A thought in the park: The influence of naturalness and low-level visual features on expressed thoughts
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Cognition. 174. 12 p.
Prior research has shown that the physical characteristics of one's environment have wide ranging effects on affect and cognition. Other research has demonstrated that one's thoughts have impacts on mood and behavior, and in this three-part research program we investigated how physical features of the environment can alter thought content. In one study, we analyzed thousands of journal entries written by park visitors to examine how low-level and semantic visual features of the parks correlate with different thought topics. In a second study, we validated our ecological results by conducting an online study where participants were asked to write journal entries while imagining they were visiting a park, to ensure that results from Study 1 were not due to selection bias of park visitors. In the third study, we experimentally manipulated exposure to specific visual features to determine if they induced thinking about the same thought topics under more generalized conditions. Results from Study 3 demonstrated a potential causal role for perceived naturalness and high non-straight edges on thinking about "Nature", with a significant positive interaction. Results also showed a potential causal effect of naturalness and non-straight edges on thinking about topics related to "Spiritual & Life Journey", with perceived naturalness having a negative relationship and non-straight edges having a positive relationship. We also observed a significant positive interaction between non-straight edge density and naturalness in relation to "Spiritual & Life Journey". These results have implications for the design of the built environment to influence human reflection and well-being.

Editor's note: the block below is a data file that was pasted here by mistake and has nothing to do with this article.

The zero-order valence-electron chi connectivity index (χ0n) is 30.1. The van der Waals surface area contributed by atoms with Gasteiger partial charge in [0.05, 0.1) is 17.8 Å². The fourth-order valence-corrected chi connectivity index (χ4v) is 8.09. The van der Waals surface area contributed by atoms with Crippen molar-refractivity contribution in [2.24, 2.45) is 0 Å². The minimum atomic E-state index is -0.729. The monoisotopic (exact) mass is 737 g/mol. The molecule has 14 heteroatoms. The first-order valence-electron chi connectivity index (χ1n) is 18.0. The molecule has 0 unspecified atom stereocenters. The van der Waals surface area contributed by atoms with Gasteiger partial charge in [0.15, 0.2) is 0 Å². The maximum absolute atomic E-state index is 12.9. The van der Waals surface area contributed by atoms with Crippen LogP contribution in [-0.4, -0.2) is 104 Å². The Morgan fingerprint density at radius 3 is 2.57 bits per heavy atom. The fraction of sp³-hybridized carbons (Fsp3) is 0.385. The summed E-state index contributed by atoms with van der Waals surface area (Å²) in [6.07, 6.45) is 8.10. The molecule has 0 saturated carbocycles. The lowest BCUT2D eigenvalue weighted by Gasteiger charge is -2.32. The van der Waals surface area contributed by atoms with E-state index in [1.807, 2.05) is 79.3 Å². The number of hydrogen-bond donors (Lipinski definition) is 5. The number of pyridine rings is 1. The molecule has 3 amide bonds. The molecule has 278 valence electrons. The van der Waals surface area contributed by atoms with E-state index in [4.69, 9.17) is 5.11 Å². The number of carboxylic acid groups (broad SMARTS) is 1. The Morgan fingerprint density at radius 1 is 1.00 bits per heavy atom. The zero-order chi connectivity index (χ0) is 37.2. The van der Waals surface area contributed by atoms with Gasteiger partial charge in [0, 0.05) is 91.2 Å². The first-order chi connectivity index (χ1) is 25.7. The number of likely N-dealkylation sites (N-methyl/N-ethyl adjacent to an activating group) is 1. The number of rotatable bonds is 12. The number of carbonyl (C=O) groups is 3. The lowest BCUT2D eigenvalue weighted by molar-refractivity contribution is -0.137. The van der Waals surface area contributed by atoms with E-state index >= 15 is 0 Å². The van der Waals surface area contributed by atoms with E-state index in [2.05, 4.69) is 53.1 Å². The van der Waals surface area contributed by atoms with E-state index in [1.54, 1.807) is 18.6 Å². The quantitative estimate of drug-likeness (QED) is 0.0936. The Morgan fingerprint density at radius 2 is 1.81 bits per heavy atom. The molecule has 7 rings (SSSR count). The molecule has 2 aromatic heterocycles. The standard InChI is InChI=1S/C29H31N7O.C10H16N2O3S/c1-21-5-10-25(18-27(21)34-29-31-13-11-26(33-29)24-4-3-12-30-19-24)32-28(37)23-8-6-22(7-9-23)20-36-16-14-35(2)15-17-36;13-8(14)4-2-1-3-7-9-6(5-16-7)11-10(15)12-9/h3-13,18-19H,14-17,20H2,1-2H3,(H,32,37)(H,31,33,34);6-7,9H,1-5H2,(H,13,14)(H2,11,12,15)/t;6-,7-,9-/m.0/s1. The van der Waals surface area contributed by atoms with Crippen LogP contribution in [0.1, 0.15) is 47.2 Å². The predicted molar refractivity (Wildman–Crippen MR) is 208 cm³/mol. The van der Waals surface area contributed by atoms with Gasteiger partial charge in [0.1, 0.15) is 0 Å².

Schertz, Kathryn E.; Sachdeva, Sonya; Kardan, Omid; Kotabe, Hiroki P.; Wolf, Kathleen L.; Berman, Marc G. 2018. A thought in the park: The influence of naturalness and low-level visual features on expressed thoughts. Cognition. 174. 12 p. https://doi.org/10.1016/j.cognition.2018.01.011.